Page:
The Law of Unintended Consequences

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Andy Moore

Attracting the Green Vote

Sustainability is about preserving the Earth for future generations by living in balance with the natural capital provided to us for free by nature. Ecological economists are working hard to design direct policies – like resource taxes and cap and trade systems to address this issue. The trouble is they don’t work. You only need to look at the current shambles of the ETS to know that the paper it was written on would have been more effective at reducing pollution if left as a tree.

Henry George on the other hand didn’t conceive his economic theories in response to environmental concerns. However, it should come as no surprise that encouraging the efficient use of land promotes ecologically sound principles. It is highly likely that taxation of site values will indirectly conserve resources much more effectively than policies designed with that direct intention. I agree with Clifford Cobb who says “the best way to solve problems is by indirect means”.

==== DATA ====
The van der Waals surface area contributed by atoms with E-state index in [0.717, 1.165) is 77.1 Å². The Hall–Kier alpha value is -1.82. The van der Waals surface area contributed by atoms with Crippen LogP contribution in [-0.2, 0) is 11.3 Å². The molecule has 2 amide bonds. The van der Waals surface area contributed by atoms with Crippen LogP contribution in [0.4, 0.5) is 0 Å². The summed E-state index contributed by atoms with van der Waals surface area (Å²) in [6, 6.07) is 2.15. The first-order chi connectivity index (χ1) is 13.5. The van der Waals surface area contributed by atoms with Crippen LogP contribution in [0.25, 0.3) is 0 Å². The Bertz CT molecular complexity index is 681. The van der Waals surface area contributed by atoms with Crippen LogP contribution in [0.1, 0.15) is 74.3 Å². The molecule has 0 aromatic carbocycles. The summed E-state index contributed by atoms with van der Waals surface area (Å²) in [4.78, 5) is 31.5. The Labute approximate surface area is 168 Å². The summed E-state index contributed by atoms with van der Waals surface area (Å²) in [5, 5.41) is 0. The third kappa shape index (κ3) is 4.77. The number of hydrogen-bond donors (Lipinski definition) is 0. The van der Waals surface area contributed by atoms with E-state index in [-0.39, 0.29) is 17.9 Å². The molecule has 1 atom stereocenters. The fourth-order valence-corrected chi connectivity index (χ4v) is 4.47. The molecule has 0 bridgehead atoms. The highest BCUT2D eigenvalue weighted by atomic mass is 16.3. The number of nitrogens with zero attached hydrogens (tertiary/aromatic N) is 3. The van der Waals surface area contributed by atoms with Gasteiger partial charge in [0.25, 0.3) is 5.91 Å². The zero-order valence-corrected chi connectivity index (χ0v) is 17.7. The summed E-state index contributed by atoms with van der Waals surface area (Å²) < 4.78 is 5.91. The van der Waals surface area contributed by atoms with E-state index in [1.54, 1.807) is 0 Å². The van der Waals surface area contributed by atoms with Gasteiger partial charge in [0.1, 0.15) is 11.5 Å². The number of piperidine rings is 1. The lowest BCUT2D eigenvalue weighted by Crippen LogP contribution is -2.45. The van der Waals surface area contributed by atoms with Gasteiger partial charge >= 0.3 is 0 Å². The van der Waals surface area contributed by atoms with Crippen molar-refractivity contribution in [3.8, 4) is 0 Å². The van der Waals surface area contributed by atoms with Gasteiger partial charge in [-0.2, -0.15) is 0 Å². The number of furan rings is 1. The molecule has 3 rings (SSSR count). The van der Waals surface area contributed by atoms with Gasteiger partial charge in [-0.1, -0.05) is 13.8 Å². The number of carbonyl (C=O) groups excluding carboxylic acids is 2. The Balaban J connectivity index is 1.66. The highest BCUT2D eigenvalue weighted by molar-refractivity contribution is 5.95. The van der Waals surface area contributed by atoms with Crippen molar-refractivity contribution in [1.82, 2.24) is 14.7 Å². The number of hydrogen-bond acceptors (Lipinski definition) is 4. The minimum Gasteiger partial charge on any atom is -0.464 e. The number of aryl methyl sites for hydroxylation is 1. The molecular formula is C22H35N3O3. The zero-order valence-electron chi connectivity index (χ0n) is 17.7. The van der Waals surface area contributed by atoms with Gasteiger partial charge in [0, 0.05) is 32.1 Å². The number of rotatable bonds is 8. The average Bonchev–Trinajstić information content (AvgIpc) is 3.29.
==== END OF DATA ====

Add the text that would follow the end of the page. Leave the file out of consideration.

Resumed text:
But Georgist economics alone will not save our natural capital from depletion – Henry himself had no reason to see this as a problem in 19th century America, believing instead that the Earth could sustain a population of 100 billion. Therefore the issue of resource depletion must be considered. If Georgists can learn about limits from ecological economists and environmentalists can learn about achieving goals through indirect means – our policies could be implemented quietly, efficiently and very effectively by harnessing the power of the modern green vote.

History is littered with disastrous effects from the law of unintended consequences, but positive results can be achieved by exploiting the same force. Social and economic equity are indisputably the direct results of Georgism. The positive environmental effects are second and third tier consequences; further proof of the power in its application.

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